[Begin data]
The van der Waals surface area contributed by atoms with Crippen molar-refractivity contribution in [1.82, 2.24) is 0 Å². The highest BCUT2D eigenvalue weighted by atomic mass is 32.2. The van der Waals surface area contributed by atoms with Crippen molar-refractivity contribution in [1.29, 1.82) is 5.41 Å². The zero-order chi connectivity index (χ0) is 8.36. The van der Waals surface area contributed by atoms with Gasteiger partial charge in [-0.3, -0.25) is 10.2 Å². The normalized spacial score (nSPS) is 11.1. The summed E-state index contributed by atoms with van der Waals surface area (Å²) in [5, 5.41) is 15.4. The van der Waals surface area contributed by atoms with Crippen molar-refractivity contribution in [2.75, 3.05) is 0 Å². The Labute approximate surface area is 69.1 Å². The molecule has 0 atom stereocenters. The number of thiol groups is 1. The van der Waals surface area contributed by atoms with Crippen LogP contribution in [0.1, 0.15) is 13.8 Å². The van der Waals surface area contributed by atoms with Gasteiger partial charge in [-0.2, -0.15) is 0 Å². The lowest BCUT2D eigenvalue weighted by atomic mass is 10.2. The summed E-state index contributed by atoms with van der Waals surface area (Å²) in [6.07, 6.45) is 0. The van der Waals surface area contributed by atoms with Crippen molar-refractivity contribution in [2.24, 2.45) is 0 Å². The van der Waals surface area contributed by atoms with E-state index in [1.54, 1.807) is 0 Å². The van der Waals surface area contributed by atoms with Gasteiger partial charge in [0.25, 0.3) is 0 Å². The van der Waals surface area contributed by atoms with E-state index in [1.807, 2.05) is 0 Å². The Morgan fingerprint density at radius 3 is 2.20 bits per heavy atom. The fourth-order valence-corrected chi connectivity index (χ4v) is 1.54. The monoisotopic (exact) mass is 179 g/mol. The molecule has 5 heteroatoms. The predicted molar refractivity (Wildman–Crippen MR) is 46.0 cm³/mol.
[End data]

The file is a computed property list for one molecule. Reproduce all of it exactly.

The van der Waals surface area contributed by atoms with Crippen molar-refractivity contribution in [1.82, 2.24) is 0 Å². The highest BCUT2D eigenvalue weighted by atomic mass is 32.2. The van der Waals surface area contributed by atoms with Crippen molar-refractivity contribution in [1.29, 1.82) is 5.41 Å². The zero-order chi connectivity index (χ0) is 8.36. The van der Waals surface area contributed by atoms with Gasteiger partial charge in [-0.3, -0.25) is 10.2 Å². The normalized spacial score (nSPS) is 11.1. The summed E-state index contributed by atoms with van der Waals surface area (Å²) in [5, 5.41) is 15.4. The van der Waals surface area contributed by atoms with Crippen molar-refractivity contribution in [2.75, 3.05) is 0 Å². The Labute approximate surface area is 69.1 Å². The molecule has 0 atom stereocenters. The number of thiol groups is 1. The van der Waals surface area contributed by atoms with Crippen LogP contribution in [0.1, 0.15) is 13.8 Å². The van der Waals surface area contributed by atoms with Gasteiger partial charge in [-0.2, -0.15) is 0 Å². The lowest BCUT2D eigenvalue weighted by atomic mass is 10.2. The summed E-state index contributed by atoms with van der Waals surface area (Å²) in [6.07, 6.45) is 0. The van der Waals surface area contributed by atoms with Crippen molar-refractivity contribution in [2.24, 2.45) is 0 Å². The van der Waals surface area contributed by atoms with E-state index in [1.54, 1.807) is 0 Å². The van der Waals surface area contributed by atoms with Gasteiger partial charge in [0.25, 0.3) is 0 Å². The van der Waals surface area contributed by atoms with E-state index in [1.807, 2.05) is 0 Å². The Morgan fingerprint density at radius 3 is 2.20 bits per heavy atom. The fourth-order valence-corrected chi connectivity index (χ4v) is 1.54. The monoisotopic (exact) mass is 179 g/mol. The molecule has 5 heteroatoms. The predicted molar refractivity (Wildman–Crippen MR) is 46.0 cm³/mol.